What do the scriptures say about hair length? David's son, Absalom, cut his hair once a year (2 Samuel 14:26) but if that were the norm, why was it even mentioned? The command at Leviticus 14:26 to not shave the sides of the head - which rastafarians have misunderstood to mean never cutting one's hair - was in fact an injunction against the weird haircuts Israel's neighbors sported to honor their gods. (Jeremiah 9:25, 26) Israelite men displayed mourning by ignoring their hair and beard, letting both straggle. (Job 1:20; 2 Samuel 19:24) Israelite women displayed mourning by cutting their hair off. (Isaiah 3:24) Notice the role reversal there: normally men kept their hair and beard short, and normally women let their hair grow long. As another commenter pointed out, nazirites - Jews who had taken a special vow of service to God, or been appointed to some special duty by God, like Samson - went against the norm by leaving their hair long, but Jesus was not a nazirite.
Now, as to Paul's words about hair: In 1 Corinthians 11:3, he's talking about the headship principle: 'the head of the woman is the man; the head of the man is the Christ; the head of the Christ is God.' In verse 4 he immediately moves into the discussion of covering one's head. "Every man who prays or prophesies with something on his head shames his head." Note that this was NOT a nod to Jewish custom of that day; it was flying in the face of custom. As Paul himself says in 2 Corinthians 3:14, "to this very day during the reading of the book of the Law, the same veil remains unlifted." Commentator Adam Clarke says of this: "Here is an evident allusion to the conduct of the Jews in their synagogues: when they read the law they cover their whole head with a veil, which they term the tallith, and this voluntary usage of theirs, the apostle tells us, is an emblem of the darkness of their hearts." So Paul was telling Christian men to NOT cover their heads at Christian meetings in imitation of Jewish custom. (Artwork of Jesus teaching or praying with his head covered is drawn from Jewish tradition, and Jesus hated Jewish tradition - Matthew 15:6)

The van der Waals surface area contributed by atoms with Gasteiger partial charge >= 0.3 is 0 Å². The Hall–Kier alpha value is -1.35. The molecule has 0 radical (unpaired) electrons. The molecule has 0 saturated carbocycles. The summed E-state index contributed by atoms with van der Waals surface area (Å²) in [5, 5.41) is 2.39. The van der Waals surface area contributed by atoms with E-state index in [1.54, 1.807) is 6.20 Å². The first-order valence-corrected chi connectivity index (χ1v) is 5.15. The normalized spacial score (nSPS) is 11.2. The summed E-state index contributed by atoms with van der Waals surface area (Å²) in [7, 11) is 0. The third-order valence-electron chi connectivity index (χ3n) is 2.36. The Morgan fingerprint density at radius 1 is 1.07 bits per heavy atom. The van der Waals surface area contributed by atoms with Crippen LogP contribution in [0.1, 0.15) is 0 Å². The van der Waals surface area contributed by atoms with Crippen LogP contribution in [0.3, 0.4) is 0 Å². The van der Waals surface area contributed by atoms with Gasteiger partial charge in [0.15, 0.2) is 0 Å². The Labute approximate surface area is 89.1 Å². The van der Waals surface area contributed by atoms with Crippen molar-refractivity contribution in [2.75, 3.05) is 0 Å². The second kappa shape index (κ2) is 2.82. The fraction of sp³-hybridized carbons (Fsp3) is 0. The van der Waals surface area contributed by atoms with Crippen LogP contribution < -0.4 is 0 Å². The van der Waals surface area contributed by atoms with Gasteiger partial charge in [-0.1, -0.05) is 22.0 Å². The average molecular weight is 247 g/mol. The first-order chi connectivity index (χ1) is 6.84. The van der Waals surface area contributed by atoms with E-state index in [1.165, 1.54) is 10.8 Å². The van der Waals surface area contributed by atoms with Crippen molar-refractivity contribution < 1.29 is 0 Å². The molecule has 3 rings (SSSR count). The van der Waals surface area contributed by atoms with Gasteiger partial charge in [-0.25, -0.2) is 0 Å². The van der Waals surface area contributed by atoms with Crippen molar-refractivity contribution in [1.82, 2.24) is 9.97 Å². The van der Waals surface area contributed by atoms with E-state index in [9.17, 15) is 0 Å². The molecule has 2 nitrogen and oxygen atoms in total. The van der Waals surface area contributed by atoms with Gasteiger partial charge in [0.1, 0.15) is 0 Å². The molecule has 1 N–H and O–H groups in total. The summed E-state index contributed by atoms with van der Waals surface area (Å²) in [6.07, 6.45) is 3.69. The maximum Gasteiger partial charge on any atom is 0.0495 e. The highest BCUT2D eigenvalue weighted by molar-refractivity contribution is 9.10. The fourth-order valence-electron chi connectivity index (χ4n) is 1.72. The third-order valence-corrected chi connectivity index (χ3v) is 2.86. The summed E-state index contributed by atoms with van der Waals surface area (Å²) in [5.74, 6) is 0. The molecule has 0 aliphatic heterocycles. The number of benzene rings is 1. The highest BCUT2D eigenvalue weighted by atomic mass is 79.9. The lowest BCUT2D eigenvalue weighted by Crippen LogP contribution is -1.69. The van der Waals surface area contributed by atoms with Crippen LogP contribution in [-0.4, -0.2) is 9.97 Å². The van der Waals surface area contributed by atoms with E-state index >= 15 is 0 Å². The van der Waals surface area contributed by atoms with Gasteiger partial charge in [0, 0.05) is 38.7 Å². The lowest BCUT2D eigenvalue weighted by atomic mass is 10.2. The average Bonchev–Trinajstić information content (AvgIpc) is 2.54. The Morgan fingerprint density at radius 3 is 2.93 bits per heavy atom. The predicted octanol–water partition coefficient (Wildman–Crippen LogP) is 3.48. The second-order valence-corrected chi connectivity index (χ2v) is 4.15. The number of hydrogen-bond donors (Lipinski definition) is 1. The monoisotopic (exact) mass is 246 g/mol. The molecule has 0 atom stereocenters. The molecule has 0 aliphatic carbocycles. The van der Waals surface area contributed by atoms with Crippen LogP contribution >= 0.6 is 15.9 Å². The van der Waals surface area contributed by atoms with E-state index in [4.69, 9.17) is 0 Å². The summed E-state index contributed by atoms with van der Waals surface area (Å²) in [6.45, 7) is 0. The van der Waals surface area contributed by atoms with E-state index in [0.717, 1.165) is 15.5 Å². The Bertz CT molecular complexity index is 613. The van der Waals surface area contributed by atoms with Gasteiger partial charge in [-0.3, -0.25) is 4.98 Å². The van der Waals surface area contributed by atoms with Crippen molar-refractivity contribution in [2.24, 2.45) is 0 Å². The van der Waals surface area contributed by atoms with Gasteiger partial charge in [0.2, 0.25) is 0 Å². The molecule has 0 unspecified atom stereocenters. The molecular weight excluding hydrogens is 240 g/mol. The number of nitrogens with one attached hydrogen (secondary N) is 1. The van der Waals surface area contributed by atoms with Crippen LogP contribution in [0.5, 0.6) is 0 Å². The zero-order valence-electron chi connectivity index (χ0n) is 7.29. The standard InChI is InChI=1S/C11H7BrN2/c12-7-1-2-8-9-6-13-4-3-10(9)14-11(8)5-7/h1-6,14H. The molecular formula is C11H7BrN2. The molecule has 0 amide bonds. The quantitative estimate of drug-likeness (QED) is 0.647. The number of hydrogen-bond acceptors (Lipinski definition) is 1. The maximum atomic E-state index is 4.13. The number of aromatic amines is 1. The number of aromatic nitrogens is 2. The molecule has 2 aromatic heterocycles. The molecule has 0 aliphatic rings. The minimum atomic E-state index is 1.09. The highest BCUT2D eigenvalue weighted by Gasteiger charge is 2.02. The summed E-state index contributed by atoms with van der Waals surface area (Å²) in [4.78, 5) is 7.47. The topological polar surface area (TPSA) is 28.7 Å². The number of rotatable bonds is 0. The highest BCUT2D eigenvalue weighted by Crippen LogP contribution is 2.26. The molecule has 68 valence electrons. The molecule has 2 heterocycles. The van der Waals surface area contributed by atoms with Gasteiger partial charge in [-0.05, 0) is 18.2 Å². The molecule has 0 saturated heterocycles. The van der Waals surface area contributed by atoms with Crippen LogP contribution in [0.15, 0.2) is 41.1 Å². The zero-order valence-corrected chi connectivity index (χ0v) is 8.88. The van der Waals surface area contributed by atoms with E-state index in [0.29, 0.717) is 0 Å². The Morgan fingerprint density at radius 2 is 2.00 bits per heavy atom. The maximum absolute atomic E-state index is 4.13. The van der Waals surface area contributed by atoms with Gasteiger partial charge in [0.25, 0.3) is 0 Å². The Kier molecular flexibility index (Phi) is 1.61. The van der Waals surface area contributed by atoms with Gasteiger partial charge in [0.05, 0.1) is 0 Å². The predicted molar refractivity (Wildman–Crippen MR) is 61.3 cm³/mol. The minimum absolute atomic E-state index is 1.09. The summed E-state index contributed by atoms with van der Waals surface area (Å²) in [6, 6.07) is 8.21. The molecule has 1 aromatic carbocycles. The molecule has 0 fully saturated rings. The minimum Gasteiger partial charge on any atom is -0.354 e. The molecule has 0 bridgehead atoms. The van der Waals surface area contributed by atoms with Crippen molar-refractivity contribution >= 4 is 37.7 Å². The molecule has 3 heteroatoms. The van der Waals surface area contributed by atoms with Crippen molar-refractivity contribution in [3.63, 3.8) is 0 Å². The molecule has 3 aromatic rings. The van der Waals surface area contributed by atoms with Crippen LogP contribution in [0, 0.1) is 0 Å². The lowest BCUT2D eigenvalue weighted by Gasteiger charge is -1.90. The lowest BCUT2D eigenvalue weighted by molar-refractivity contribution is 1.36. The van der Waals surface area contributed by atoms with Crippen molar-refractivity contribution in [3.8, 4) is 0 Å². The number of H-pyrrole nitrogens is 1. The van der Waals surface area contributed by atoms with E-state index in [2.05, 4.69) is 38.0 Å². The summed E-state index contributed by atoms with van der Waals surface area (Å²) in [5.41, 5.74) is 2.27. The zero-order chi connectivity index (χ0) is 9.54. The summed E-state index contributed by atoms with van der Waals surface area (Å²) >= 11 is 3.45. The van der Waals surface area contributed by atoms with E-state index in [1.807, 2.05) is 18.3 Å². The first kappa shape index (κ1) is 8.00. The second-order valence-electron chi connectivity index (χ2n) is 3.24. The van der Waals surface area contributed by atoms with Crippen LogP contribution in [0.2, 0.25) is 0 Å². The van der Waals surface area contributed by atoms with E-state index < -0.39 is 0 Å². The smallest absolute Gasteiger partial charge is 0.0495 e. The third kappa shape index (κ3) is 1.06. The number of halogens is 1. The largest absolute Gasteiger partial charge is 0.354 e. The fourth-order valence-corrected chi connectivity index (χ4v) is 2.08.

Back to the account at 1 Corinthians 11. In verse 6 he says a woman is disgraced by having her hair cut off; Verses 14 and 15 say, "Does not even nature itself teach you that if man has long hair, it is a shame to him? But if a woman should have long hair, it is a glory to her; for her hair is given to her in place of a veil." That's pretty clear. Which brings us back to the question: Why is Jesus depicted with long hair? Could it be that those Renaissance artists were influenced, either by the popes of their day or by Satan, to make Jesus look weak, ineffectual or effeminate? The Borgias, one of whom may have modeled for a portrait of Jesus, certainly had good reason to hope Jesus was a wimp.
It is important to remember that Jesus is God's Word in the flesh, thus an eternal being. Although He entered into human consciousness during a period in history, He did not live in that period alone. The Son of God was always present even before the foundations of the earth and forevermore. If Jesus were portrayed with a certain haircut, it would put Him in a period. The portrait of Jesus cannot be presented with a hair-style or a haircut because He is an eternal being: the same reason why angels always have long hair.